The Chicago Cubs are the latest team in sports that appears ready to make a big mistake. Starlin Castro is the next big thing. The 20-year-old shortstop has the front office and fan base excited. He will likely push Ryan Theriot over to second base at some point this season. Because, the middle infield is definitely the problem with this Cubs team.

Theriot is second in the entire major leagues with 34 hits. He is batting .337 and has five stolen bases. He’s playing solid baseball all around. Mike Fontenot is hitting .305 and Jeff Baker is a proven commodity despite his early season struggles. Yep, something needs to change up the middle. Castro is way better. He’s hitting .352 and has four stolen bases in Double-A Tennessee! Sign him up.

The Cubs may need to shake things up, but the middle infield is not the place.

The money guys are old and fragile. The team is dysfunctional. The Cubs should be looking for young replacements at first, third, and the outfield. Not shortstop.

Ryan Theriot is a leader of this ball club. Theriot is the heart and soul of this Cubs team. Without him, Chicago would be the Tin Man of the majors. Since he arrived at Wrigley in 2007, he has built a reputation on hustle. He sprints down the line every time he makes contact. He has respect for the game and always plays hard. Chicago fans loved “The Riot” when he came up. It’s always fun to see a pro playing like he’s still in the sandlot. How can’t you love a guy like that?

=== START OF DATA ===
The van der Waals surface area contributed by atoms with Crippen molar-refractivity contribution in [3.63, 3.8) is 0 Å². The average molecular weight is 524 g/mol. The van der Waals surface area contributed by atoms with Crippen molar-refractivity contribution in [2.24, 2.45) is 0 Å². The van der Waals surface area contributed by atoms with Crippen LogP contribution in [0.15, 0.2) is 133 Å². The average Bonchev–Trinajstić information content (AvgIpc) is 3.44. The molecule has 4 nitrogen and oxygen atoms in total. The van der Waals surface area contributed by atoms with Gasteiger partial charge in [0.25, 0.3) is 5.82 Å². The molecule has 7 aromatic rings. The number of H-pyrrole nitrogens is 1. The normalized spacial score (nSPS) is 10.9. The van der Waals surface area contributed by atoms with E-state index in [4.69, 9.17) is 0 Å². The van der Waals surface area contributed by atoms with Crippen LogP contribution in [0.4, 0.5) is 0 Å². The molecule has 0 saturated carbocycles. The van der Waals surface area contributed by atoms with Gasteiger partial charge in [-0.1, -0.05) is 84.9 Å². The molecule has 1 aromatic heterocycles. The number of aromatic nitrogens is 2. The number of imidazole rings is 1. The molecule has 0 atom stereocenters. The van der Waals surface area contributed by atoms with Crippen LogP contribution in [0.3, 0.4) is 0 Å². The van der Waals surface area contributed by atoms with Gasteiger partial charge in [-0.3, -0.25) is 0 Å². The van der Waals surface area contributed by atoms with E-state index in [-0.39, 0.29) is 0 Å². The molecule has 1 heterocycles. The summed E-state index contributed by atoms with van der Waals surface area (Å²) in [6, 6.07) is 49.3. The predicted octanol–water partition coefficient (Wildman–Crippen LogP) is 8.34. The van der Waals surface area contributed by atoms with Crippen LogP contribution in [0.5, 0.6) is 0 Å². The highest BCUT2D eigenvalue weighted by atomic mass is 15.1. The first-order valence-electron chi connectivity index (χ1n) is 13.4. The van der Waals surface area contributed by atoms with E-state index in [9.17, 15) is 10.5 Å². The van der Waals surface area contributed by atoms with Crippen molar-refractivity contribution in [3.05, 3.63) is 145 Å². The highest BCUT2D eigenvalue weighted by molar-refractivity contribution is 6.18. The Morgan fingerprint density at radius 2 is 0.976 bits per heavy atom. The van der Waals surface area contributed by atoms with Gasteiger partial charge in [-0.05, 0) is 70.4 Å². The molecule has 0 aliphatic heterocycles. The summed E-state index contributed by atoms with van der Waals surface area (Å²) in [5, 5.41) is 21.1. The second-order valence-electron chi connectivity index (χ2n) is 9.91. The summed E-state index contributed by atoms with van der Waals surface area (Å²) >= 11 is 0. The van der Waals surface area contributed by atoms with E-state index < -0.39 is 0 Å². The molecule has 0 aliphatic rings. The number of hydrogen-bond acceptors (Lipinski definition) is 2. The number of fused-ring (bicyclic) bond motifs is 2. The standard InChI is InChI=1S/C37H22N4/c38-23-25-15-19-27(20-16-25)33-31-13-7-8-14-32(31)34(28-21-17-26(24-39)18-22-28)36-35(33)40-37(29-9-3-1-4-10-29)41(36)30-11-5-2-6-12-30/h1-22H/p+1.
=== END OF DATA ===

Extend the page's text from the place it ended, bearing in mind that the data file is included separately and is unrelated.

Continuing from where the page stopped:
Three years later, the same fan base is ready to cast Theriot aside for the newest prospect.

Theriot is a liability at shortstop, anyway, they say. He has no range. His arm is weak. It’s funny how quickly things change. Everyone thinks they know what it takes to play shortstop in the major leagues now. You need great range and a rocket for an arm. That’s all you need. If you have the tools, you are a surefire Gold Glove shortstop. Give me a break.